‘The more we find a market for what we produce, the more we create a virtuous circle of jobs, appreciation for materials that are currently seen as waste, acceptance of sustainable practices, and self-belief in our people. In Bethan, we have found a like-minded partner and we are delighted to be working with her on this collection,’ says Lay Koon Tan.

The collaboration resonates with Bethan’s love of natural materials and her nurturing approach to craft, which involves enduring partnerships with master craftsmen and women based on mutual trust and respect.


‘I met co-founders Paul Hoeve and Lay Koon Tan by chance because we are both based at Great Western Studios in West London – it was a genuine water-cooler moment,’ says Bethan Gray. ‘I knew we were kindred spirits as soon as I heard their story and realised how passionate they were about nurturing craft. The opportunity to work with these incredible materials, and apply them to furniture for the first time, has been really exciting, especially as it will expand their reach and expand their stewardship of Filipino craftspeople.’ 

Bethan Gray and Nature Squared share a passion for exploration, experimentation and pushing the boundaries of possibility within natural materials and craft. Bethan immediately saw the potential in the skills and techniques of Nature Squared’s artisans, and spent time working alongside them to develop the Exploring Eden collection.

‘They know their materials so well that it has been a real joy to join them in their explorations and push the boundaries of what the materials can do in the context of a contemporary design,’ she says. ‘We were able to use the pen shells for this collection because of the hundreds of samples Nature Squared’s craftspeople had made in a bid to find a use for the black iridescent part of the shell that usually gets left behind.’

Bethan’s fresh perspective on these captivating materials coupled with her instinct for colour and texture, has resulted in a profusion of ideas, only the very beginning of which is represented in this first collection.

The Exploring Eden collection comprises ten key pieces including furniture such as armchairs, tables and shelving, perfectly complemented by accessories such as paperweights, bookends and bell jars – each one the outcome of Bethan’s explorations into the possibilities of these exciting materials.


Nature Squared was founded to create new value for sustainable natural materials that are currently either waste- or by-products of other industries or simply fast-growing enough to be entirely self-replenishing; transforming them with master-craftsmanship and cutting-edge technology. In keeping with Bethan’s love of seashells and feathers, she has chosen pearl, abalone, capiz, pen and scallop shells for her first collection – along with goose and pheasant feathers.

‘The iridescence found in nature is absolutely unique. My colour palette has always been inspired by natural materials, so this is a really exciting opportunity to work with something completely new and yet absolutely aligned with my practice,’ says Bethan.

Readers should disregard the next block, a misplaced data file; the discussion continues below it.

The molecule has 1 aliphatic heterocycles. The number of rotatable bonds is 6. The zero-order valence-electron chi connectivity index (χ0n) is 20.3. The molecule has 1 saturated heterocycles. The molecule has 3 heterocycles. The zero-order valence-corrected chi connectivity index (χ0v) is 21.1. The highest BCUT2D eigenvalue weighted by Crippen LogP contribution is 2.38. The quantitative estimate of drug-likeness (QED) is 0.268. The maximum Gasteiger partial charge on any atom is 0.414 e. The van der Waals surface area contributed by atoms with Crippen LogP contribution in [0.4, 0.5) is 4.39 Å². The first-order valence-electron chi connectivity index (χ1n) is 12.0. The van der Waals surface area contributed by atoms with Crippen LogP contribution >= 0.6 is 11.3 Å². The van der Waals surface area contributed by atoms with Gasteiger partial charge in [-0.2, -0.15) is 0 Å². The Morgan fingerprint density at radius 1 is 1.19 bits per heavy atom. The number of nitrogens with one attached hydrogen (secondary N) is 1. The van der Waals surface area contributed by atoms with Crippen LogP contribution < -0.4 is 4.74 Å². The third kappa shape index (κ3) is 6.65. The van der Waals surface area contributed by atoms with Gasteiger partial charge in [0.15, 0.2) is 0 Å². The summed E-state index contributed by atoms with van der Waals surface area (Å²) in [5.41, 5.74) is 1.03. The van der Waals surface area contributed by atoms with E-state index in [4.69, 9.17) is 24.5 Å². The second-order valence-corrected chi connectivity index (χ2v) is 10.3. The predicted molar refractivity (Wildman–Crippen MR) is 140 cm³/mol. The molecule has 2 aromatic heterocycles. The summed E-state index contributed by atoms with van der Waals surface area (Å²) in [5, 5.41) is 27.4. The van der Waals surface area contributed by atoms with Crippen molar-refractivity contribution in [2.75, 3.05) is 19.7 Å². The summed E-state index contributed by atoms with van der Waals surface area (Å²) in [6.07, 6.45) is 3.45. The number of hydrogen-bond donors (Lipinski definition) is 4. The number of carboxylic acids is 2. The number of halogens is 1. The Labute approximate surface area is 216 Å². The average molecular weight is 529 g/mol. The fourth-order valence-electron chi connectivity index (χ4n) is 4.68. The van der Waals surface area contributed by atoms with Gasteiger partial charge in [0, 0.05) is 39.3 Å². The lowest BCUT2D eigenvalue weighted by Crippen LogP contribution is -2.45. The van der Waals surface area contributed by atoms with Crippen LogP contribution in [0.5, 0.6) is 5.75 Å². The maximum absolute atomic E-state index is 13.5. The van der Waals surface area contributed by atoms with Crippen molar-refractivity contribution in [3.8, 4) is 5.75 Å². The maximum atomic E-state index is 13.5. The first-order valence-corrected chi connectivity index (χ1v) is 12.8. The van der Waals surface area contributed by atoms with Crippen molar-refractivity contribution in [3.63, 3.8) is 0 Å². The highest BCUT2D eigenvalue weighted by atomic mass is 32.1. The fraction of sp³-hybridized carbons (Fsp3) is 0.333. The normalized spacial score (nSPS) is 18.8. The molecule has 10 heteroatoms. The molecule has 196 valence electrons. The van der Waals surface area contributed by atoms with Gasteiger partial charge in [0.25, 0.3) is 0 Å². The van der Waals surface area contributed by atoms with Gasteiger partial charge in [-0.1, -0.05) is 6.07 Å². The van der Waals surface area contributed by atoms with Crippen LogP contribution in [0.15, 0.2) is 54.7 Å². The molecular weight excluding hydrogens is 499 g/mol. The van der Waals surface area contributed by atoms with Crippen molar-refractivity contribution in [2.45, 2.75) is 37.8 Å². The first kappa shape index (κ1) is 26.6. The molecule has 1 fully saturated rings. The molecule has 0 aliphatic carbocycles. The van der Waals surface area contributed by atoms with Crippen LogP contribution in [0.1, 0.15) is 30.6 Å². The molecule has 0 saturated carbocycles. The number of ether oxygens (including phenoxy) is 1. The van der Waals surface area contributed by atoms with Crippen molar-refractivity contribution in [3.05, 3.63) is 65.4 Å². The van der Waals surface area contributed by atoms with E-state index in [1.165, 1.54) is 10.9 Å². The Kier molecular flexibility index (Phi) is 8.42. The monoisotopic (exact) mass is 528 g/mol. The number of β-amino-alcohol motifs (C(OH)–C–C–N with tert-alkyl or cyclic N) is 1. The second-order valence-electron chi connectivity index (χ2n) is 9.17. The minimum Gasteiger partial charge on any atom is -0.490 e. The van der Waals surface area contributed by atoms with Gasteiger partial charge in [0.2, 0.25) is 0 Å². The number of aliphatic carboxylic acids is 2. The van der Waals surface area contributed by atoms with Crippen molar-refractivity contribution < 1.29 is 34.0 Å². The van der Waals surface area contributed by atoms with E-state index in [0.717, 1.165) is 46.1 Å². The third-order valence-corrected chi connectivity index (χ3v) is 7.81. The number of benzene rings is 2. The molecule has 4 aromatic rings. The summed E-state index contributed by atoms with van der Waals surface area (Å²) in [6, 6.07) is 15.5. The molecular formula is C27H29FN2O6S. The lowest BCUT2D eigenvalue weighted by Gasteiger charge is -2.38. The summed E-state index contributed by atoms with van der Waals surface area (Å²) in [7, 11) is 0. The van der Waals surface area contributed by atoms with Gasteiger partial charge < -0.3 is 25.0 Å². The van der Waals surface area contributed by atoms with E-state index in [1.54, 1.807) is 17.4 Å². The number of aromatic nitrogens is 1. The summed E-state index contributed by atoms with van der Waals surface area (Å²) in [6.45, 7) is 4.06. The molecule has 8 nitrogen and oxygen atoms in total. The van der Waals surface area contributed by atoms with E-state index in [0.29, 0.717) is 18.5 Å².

The exotic but plentiful shells used across the collection are sourced from Filipino fishing communities with on-going conservation projects while the British goose and pheasant feathers come from birds that have been sustainably processed for food. These are perfect examples of Nature Squared’s commitment to traceability throughout the supply chain.

Known for pushing the boundaries of craft techniques, Bethan Gray has the expertise to deftly combine materials, resulting in products and spaces that are tactile and engaging. Her work has always been characterised by bold, confident patterns inspired by the shapes she sees in the natural world – the graphic patterns in this collection are not just inspired by, but also created by, natural materials.

‘The scallop shells are graphic in themselves. When they are laid flat and infilled with black [eco-resin?], the natural pink pattern they create is really beautiful,’ says Bethan. ‘The capiz shell is usually used in circles, but by arranging it in a grid, not only is it a more efficient use of the material, but you get this striking modern pattern made from a side of the shell you don’t usually see.’


Bethan’s refined colour palette, developed over a number of years, is inspired by her love of travel, photography and culture and informed by the natural materials she works with.

‘In every piece in the collection, we’ve tried to keep things as simple as possible so the naturally occurring patterns and colours can really shine,’ says Bethan. ‘Putting matte black next to shiny, iridescent pearl really highlights it – and the black iridescence found in the base of the pen shells was a revelation. It is like a black rainbow and comes from the part of the shells that is usually discarded. I’ve never worked with iridescence before, so to find it in natural materials is really exciting. It’s added a whole new dimension to my colour palette.’

Each material comes with its own story – of its environment and its community. Bethan’s instinct for creating combinations that work has resulted in a distinctive colour palette that weaves a continuous narrative across the collection.